This project investigates the emergence in West Africa of Pentecostal prayer camps as alternative sites for the treatment and diagnosis of psychiatric disorders. Moving between these controversial healing centers, on the one hand, and the domain of transnational NGOs and human rights groups on the other, the project explores the challenges facing the nascent field of global mental health and the limits of biomedical reason—with excursions along the way into colonial psychiatry, the vicissitudes of humanitarianism, and a Pentecostal revolution that continues to burn its way across Africa’s social and religious landscape. Initial findings from this research have appeared or are forthcoming in both scholarly and journalistic outlets. One piece will tell the story of a family’s harrowing 18-year journey through Ghana’s mental health system, from the country’s psychiatric clinics and traditional shrines to the charismatic prophetess at whose secluded prayer camp they are now residing; another considers the widely circulated images—depicting men and women in chains, in cages, in various states of confinement—through which the prayer camps have been brought to global awareness. Ultimately, the articles suggest that public representations of these "new asylums" fail to consider what they offer to those who seek refuge there.

Visiting Scholar, Institute of African Studies, Emory University  -  Diagnosing the Devil: Psychospiritual Interventions in West Africa

Anya Bernstein
Anya Bernstein  |  Abstract
This project explores the intersection of religion and science in post-Soviet and post-atheist Russia, focusing on the increasing anticipation of an end to earth as we know it and on how technology is responding to remake human bodies for an immortal age. Drawing on archival materials and fieldwork with contemporary Russian religious and technoscientifc futurist movements, such as Russian Cosmism and transhumanism, the project expands current Euro-American understandings of the relationship between science and religion by reflecting on how hopes and fears for the future translate into policy debates on new medical technologies. The project seeks to broaden public understanding of the relationship between science, religion, and technology in cross-cultural contexts by engaging with journalists covering religion internationally, and facilitating a dynamic exchange between how scholars and journalists can collaborate.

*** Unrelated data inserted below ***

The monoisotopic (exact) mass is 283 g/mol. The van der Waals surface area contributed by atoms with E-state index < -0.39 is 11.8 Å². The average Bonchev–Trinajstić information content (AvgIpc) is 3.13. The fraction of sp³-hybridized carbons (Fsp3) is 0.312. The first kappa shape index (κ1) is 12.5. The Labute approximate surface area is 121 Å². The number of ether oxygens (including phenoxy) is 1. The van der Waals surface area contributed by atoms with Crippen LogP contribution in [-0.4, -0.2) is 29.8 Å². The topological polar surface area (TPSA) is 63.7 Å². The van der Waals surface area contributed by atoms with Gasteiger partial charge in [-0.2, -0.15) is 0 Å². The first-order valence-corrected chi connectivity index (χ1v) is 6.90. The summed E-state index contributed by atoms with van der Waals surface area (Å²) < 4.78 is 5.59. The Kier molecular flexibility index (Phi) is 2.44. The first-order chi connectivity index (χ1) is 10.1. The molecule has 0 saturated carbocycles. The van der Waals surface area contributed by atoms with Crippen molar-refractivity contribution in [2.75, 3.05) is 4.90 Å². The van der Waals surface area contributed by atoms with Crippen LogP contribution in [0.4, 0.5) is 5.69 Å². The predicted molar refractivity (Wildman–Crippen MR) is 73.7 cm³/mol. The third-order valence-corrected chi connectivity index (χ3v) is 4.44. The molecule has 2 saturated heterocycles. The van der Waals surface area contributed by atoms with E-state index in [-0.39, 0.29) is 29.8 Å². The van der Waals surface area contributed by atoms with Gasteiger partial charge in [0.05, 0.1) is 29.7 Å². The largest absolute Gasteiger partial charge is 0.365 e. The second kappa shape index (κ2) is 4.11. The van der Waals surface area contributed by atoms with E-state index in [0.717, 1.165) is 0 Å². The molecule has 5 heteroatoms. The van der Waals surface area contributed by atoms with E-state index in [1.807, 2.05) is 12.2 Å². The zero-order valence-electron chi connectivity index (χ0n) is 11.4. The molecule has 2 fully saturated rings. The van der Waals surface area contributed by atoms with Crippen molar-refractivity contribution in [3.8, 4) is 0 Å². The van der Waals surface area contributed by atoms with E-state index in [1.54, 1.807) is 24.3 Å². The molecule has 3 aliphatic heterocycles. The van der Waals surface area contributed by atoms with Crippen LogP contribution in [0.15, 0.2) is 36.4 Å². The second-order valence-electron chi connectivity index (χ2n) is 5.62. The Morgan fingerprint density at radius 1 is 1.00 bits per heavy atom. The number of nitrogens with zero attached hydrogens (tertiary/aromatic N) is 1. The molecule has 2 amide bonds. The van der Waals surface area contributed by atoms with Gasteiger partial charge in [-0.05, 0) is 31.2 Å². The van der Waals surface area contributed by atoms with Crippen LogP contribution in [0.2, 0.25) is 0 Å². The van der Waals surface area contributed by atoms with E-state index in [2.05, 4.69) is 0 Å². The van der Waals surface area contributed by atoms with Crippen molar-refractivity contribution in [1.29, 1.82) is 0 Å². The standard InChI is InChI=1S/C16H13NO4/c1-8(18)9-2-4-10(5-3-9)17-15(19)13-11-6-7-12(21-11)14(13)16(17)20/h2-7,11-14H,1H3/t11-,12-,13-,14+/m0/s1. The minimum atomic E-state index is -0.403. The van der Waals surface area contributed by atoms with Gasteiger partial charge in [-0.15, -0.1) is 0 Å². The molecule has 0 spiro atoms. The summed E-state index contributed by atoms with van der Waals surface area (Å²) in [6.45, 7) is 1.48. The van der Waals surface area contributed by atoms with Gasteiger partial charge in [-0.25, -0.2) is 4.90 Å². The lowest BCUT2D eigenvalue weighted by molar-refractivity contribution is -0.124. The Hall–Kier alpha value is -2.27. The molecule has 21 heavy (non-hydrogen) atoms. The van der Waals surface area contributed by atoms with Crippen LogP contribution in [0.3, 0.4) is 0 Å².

Assistant Professor, Anthropology, Harvard University  -  The Future of Immortality: Remaking Life and Death in Contemporary Russia
For residence at Columbia University, Institute for Religion, Culture, and Public Life

Simon Rabinovitch
Simon Rabinovitch  |  Abstract